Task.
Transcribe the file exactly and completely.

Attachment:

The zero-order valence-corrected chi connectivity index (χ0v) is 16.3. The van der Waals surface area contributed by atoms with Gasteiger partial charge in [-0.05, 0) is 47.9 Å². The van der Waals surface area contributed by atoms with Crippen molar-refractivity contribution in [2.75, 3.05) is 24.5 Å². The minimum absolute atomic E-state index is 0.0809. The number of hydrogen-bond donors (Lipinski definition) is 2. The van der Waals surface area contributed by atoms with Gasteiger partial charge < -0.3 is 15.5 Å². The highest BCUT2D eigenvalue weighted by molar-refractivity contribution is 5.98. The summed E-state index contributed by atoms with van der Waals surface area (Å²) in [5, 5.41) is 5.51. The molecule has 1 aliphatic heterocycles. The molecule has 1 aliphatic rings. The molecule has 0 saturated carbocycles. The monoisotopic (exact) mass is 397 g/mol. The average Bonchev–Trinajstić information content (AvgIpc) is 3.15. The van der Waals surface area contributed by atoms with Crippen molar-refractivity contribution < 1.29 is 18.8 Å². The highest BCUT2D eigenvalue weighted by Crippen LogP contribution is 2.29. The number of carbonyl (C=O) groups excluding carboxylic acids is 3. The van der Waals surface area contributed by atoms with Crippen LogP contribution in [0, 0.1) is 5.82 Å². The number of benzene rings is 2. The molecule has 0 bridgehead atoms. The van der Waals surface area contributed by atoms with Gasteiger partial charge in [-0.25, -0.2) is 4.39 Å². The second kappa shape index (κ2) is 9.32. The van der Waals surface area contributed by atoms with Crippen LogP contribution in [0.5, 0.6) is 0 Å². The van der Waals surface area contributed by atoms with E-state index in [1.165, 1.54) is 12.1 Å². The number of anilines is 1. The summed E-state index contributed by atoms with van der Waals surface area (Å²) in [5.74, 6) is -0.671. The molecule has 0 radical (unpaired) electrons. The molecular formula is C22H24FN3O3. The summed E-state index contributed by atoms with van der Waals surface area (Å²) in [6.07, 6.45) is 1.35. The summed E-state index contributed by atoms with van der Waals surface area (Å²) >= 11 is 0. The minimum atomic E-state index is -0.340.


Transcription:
The zero-order valence-corrected chi connectivity index (χ0v) is 16.3. The van der Waals surface area contributed by atoms with Gasteiger partial charge in [-0.05, 0) is 47.9 Å². The van der Waals surface area contributed by atoms with Crippen molar-refractivity contribution in [2.75, 3.05) is 24.5 Å². The minimum absolute atomic E-state index is 0.0809. The number of hydrogen-bond donors (Lipinski definition) is 2. The van der Waals surface area contributed by atoms with Gasteiger partial charge < -0.3 is 15.5 Å². The highest BCUT2D eigenvalue weighted by molar-refractivity contribution is 5.98. The summed E-state index contributed by atoms with van der Waals surface area (Å²) in [5, 5.41) is 5.51. The molecule has 1 aliphatic heterocycles. The molecule has 1 aliphatic rings. The molecule has 0 saturated carbocycles. The monoisotopic (exact) mass is 397 g/mol. The average Bonchev–Trinajstić information content (AvgIpc) is 3.15. The van der Waals surface area contributed by atoms with Crippen molar-refractivity contribution < 1.29 is 18.8 Å². The highest BCUT2D eigenvalue weighted by Crippen LogP contribution is 2.29. The number of carbonyl (C=O) groups excluding carboxylic acids is 3. The van der Waals surface area contributed by atoms with Crippen LogP contribution in [0, 0.1) is 5.82 Å². The number of benzene rings is 2. The molecule has 0 bridgehead atoms. The van der Waals surface area contributed by atoms with Gasteiger partial charge in [-0.25, -0.2) is 4.39 Å². The second kappa shape index (κ2) is 9.32. The van der Waals surface area contributed by atoms with Crippen LogP contribution in [0.5, 0.6) is 0 Å². The van der Waals surface area contributed by atoms with E-state index in [1.165, 1.54) is 12.1 Å². The number of anilines is 1. The summed E-state index contributed by atoms with van der Waals surface area (Å²) in [5.74, 6) is -0.671. The molecule has 0 radical (unpaired) electrons. The molecular formula is C22H24FN3O3. The summed E-state index contributed by atoms with van der Waals surface area (Å²) in [6.07, 6.45) is 1.35. The summed E-state index contributed by atoms with van der Waals surface area (Å²) >= 11 is 0. The minimum atomic E-state index is -0.340.